Natural history cohort following SARS-CoV-2 infection

The challenge

Very little is understood about how the SARS-CoV-2 virus develops into COVID-19 disease. If we can understand this, then we can design effective therapies and vaccines that will protect people from severe SARS-CoV-2 infection.

The project

By studying people that have been infected with SARS-CoV-2 we can examine how their body was able to effectively fight the virus and not develop severe COVID-19 illness, or alternatively, what part of the immune response they were missing that resulted in the development of severe disease.

The method

We have established a cohort called COSIN (Coronavirus Outbreak Samples in NSW) that will be recruiting patients infected with SARS-CoV-2 from several major hospitals in NSW. We will be collecting blood from infected patients and studying their immune response to try and understand why only some people develop severe disease, how the virus causes disease and what type of immune response we want to induce with a vaccine to protect people against severe disease. The patients' blood samples will also be valuable sources of antibodies that we can use to develop new diagnostic tests and new therapies.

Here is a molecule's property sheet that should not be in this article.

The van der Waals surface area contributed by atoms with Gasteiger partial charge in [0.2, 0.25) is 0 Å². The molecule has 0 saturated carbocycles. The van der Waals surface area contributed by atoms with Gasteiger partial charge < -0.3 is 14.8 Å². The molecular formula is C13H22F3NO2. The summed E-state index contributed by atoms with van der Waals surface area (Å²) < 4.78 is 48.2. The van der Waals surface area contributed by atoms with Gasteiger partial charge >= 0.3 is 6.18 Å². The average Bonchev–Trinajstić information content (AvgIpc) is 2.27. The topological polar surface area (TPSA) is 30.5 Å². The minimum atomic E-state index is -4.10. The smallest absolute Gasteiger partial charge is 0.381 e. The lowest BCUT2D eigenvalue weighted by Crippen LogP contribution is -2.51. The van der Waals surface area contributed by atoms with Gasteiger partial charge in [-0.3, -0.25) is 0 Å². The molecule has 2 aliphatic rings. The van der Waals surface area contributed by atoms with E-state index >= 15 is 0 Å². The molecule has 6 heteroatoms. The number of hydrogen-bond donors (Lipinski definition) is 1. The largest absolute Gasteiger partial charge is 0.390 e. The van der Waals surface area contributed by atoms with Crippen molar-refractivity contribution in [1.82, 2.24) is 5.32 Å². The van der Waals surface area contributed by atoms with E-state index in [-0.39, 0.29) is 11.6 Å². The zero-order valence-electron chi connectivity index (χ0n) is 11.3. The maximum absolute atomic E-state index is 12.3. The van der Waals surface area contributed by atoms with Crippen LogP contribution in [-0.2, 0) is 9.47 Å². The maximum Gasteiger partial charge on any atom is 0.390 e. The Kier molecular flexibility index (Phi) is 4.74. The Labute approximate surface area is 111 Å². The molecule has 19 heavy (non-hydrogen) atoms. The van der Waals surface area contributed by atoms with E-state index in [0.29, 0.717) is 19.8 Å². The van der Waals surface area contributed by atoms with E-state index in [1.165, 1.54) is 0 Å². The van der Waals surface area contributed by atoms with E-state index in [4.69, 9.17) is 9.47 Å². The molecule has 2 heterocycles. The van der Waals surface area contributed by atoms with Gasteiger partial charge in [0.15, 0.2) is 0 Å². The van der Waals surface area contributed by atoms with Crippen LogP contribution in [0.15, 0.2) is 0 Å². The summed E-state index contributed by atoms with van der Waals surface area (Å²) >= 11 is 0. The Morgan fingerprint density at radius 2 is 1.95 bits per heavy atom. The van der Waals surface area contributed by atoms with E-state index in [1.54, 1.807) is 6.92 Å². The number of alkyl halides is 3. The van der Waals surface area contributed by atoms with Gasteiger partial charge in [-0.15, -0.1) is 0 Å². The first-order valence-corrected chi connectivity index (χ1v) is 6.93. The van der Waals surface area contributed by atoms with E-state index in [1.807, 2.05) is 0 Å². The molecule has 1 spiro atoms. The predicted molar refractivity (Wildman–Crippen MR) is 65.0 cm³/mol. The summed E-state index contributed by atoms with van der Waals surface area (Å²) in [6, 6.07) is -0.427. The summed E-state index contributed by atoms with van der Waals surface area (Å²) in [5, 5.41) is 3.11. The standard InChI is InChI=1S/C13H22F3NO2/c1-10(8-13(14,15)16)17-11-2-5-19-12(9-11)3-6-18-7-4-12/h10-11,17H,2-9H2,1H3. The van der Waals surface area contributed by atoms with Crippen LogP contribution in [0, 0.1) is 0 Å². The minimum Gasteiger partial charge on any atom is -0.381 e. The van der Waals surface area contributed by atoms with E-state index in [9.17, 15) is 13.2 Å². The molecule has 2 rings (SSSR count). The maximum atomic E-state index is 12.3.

The impact

With the establishment of this cohort we will enable a large collaborative network of Australian researchers to come together and study different aspects of the immune response to hopefully answer many of the unknown questions related to COVID-19. With strong links to Industry it is also hoped that many of these findings will directly result in translatable outcomes with the development of new treatment and vaccine approaches.

Project collaborators
  • Adam Bartlett
  • William Rawlinson